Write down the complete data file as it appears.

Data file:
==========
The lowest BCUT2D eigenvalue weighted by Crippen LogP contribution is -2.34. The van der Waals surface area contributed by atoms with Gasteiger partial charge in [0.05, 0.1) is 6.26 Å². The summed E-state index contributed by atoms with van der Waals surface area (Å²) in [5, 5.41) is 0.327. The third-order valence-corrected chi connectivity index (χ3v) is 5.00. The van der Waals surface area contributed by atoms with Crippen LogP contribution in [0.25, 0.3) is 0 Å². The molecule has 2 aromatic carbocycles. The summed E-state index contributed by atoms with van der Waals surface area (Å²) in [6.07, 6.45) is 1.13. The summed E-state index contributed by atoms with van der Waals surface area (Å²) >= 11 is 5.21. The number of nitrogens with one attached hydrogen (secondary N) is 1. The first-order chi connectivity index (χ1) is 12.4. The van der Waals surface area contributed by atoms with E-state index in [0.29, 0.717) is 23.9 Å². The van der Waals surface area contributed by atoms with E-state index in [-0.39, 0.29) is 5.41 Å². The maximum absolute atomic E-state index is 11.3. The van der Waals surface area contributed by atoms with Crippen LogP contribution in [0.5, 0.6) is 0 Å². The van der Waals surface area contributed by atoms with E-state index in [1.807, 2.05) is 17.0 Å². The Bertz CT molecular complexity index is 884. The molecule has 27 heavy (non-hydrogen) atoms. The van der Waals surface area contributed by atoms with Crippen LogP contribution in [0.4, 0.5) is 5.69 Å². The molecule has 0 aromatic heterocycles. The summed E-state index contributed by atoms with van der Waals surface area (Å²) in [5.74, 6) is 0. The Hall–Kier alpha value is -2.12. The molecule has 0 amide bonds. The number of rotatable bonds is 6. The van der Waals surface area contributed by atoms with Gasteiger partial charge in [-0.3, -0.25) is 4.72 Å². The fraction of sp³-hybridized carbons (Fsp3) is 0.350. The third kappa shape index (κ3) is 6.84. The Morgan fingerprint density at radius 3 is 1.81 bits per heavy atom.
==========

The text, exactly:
The lowest BCUT2D eigenvalue weighted by Crippen LogP contribution is -2.34. The van der Waals surface area contributed by atoms with Gasteiger partial charge in [0.05, 0.1) is 6.26 Å². The summed E-state index contributed by atoms with van der Waals surface area (Å²) in [5, 5.41) is 0.327. The third-order valence-corrected chi connectivity index (χ3v) is 5.00. The van der Waals surface area contributed by atoms with Crippen LogP contribution in [0.25, 0.3) is 0 Å². The molecule has 2 aromatic carbocycles. The summed E-state index contributed by atoms with van der Waals surface area (Å²) in [6.07, 6.45) is 1.13. The summed E-state index contributed by atoms with van der Waals surface area (Å²) >= 11 is 5.21. The number of nitrogens with one attached hydrogen (secondary N) is 1. The first-order chi connectivity index (χ1) is 12.4. The van der Waals surface area contributed by atoms with E-state index in [0.29, 0.717) is 23.9 Å². The van der Waals surface area contributed by atoms with E-state index in [-0.39, 0.29) is 5.41 Å². The maximum absolute atomic E-state index is 11.3. The van der Waals surface area contributed by atoms with Crippen LogP contribution in [0.5, 0.6) is 0 Å². The van der Waals surface area contributed by atoms with E-state index in [1.807, 2.05) is 17.0 Å². The Bertz CT molecular complexity index is 884. The molecule has 27 heavy (non-hydrogen) atoms. The van der Waals surface area contributed by atoms with Crippen LogP contribution in [0.4, 0.5) is 5.69 Å². The molecule has 0 aromatic heterocycles. The summed E-state index contributed by atoms with van der Waals surface area (Å²) in [5.74, 6) is 0. The Hall–Kier alpha value is -2.12. The molecule has 0 amide bonds. The number of rotatable bonds is 6. The van der Waals surface area contributed by atoms with Gasteiger partial charge in [-0.3, -0.25) is 4.72 Å². The fraction of sp³-hybridized carbons (Fsp3) is 0.350. The third kappa shape index (κ3) is 6.84. The Morgan fingerprint density at radius 3 is 1.81 bits per heavy atom.